Infinite Shuffle

December 25, 2010

57 – Mumford & Sons

Filed under: England, M — assman41 @ 12:01 am

I’m not sure why it took me so long to discuss Mumford & Sons. I first heard about them in early 2009 via the Outroversion blog. I’d heard a couple of songs and liked them, but, for some reason, I never put forth the effort to listen to their full arsenal until about a year later. And, by that time, I felt like my window for “breaking” them had closed.

But, as it turns out, while they’ve been receiving a lot of critical praise following the United States release of their debut album, Sigh No More, there is still a lot of people who’ve never heard of the London indie-folk quartet.

The album dropped in the United Kingdom in October 2009 and landed in the U.S. in February of this year, so some might deem it out of the running for “album of the year” praise. But you know what? Those people are stupid.

There is nary a bad song on this 12-track disc — all are good, some are really good and a few are great — which is why I would deem it the best album of 2010.

According to Wikipedia, the band formed in late 2007, rising out of London’s folk scene with other artists such as Laura Marling, Johnny Flynn and Noah and the Whale — all solid acts, I might add.

Mumford & Sons, which is led vocally by Marcus Mumford, enlists a slew of folksy instruments, including mandolin, banjo, dobro, string bass and accordion. And the members of the band are very versatile, often switching instruments throughout live shows.

While the band can do the slow, swaying folk thing with the best of them, it’s the spurts of rollicking, rocking fire that make their songs so great. Every song in their repertoire is a sine curve of awesomeness … (that one goes out to all of you math nerds).

In addition to the two gems embedded above, other standout songs include “Awake My Soul”, “Roll Away Your Stone”, “After the Storm” and the title track.

Mumford & Sons make a bevy of literary references in their work. The album title and corresponding song include allusions to Shakespeare’s Much Ado About Nothing, and the songs “Timeshel” and “Dust Bowl Dance” draw heavily from the John Steinbeck novels East of Eden and Grapes of Wrath.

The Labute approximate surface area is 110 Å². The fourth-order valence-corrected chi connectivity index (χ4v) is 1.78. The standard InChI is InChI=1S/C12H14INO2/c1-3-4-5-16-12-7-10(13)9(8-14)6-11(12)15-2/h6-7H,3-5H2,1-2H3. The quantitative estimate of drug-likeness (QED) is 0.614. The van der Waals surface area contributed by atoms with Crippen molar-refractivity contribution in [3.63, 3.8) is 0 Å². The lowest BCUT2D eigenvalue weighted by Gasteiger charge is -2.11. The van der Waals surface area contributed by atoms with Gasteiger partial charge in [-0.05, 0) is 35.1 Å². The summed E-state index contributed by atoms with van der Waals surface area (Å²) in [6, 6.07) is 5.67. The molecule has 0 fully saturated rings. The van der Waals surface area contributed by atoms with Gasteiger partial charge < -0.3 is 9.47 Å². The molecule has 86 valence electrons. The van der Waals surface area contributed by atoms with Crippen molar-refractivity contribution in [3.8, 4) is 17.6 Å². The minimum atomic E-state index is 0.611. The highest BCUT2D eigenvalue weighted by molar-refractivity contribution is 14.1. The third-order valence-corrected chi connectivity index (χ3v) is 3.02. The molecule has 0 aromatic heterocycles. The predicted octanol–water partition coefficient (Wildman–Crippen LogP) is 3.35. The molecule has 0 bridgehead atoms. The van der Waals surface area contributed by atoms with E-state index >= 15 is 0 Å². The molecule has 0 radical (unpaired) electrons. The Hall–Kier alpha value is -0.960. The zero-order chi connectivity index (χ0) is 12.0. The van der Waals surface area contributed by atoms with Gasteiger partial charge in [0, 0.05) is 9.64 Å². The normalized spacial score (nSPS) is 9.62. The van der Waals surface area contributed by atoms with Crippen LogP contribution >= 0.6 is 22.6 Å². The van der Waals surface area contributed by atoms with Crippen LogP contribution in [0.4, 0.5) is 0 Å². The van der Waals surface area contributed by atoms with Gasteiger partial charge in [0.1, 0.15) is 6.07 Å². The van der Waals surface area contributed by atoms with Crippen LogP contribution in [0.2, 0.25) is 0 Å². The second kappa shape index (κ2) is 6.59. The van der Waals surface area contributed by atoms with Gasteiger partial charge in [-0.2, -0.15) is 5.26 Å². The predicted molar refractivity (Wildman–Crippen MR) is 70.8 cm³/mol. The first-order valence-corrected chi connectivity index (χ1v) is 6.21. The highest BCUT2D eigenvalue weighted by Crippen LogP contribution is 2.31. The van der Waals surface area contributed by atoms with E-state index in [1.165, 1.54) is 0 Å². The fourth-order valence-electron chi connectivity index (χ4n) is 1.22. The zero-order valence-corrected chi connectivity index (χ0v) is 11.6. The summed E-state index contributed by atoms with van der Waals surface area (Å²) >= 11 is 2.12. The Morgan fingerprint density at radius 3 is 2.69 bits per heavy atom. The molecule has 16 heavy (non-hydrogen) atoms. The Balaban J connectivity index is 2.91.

After tearing up England in 2009, the band has conquered the world this past year, from topping the charts in Australia to selling out a horde of shows in the United States in the fall.

Earlier this month, the boys picked up a pair of Grammy nominations for Best New Artist (aka The Kiss of Death) and Best Rock Song for “Little Lion Man”.

I unfortunately missed them when they came through Chicago a few months ago, so I’m eagerly awaiting their return.

Join me in keeping tabs on the band via its MySpace page and official website.

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December 19, 2010

56 – Stornoway

Filed under: England, S — assman41 @ 12:01 am

I’ve been wanting to write a post about Stornoway for several months, but it’s taken me awhile to find a free (read: illegal) download of their debut release, Beachcomber’s Windowsill.

I first heard about the band roughly a year ago from a few references on the Outroversion blog, but I hadn’t actually heard anything by the group until this past summer when the single, “Zorbing”, was included on KEXP’s Song of the Day podcast.

After hearing it that first time, I repeated it once or twice and was immediately hooked.

While that song seems to combine about three different genres into one track, the rest of album sticks to the group’s signature sound — something like alternative indie music mixed with traditional Irish-tinged ditties.

Stornoway isn’t actually from Ireland. The group hails from the Cowley area of Oxford, England, and is named after the Hebridean town on the Isle of Lewis, which is the northeast tip of the United Kingdom — practically the opposite end of the UK from Oxford.

The band consists of four members, but, as you can tell from the video, it often enlists the services of a trumpeter. There’s also a violinist that joins the ruckus.